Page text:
I peered past her to see Chicken Coop sitting at their kitchen table. He stared at me with a look I could not fathom. Later in life, I described it as ‘blank’ — later still as ‘empty’. As a young adult active in Civil Rights the word ‘betrayal’ emerged, though I never used it. Yet even now, in the sunset of life, it intrudes on that image which has stayed with me ever since.
I never played with Chicken Coop again. I looked for him a few times, but he never came out. For many years I trained myself to use ‘Jimmy’ when I spoke of him–which, to be honest, wasn’t often. I saw him a couple of times after that. Once, when he couldn’t have been more than eleven or twelve, he was smoking. About five years later I saw him in the back of the sheriff’s car. I don’t know what he’d done. I searched the “Greenville Banner” for several weeks but they never mentioned it.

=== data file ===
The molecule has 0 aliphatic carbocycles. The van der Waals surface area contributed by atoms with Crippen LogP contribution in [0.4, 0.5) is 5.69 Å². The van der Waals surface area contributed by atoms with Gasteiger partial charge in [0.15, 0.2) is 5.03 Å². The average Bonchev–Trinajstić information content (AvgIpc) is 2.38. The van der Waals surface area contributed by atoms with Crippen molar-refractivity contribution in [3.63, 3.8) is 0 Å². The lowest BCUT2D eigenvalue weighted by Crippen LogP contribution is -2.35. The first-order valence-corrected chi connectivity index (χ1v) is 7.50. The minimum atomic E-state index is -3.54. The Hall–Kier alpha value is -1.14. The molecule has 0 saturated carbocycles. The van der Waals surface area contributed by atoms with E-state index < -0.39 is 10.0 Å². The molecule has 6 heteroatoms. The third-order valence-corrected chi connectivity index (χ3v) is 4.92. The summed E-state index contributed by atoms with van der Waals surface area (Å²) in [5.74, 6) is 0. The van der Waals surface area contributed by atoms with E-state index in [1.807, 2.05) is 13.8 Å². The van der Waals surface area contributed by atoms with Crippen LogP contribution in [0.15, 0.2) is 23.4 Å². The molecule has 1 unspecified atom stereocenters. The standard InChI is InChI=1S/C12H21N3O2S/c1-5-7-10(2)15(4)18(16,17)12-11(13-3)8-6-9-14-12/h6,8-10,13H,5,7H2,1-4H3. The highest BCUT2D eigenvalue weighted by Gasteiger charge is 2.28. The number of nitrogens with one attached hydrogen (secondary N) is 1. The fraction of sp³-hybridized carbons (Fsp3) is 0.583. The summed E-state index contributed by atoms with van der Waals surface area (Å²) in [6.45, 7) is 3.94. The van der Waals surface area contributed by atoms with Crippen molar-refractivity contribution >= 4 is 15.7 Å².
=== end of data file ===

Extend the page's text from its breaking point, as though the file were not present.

None of us became baseball players.
And the sign? It hung over the main road through our small Texas town for thirty-eight more years.
After growing up in a small town in East Texas in the 1940s, Kendall Furlong went on to graduate from Southern Methodist and a career in international business. After stints with major American corporations in the multi-racial societies of Mexico and Brazil, he started his own company in São Paulo and ran it for many years. When retirement came, a life full of adventures demanded telling and this story is part of them. In “The Colorizer,” he looks back to childhood with Jim Crow. You can find Kendall on Twitter and Facebook.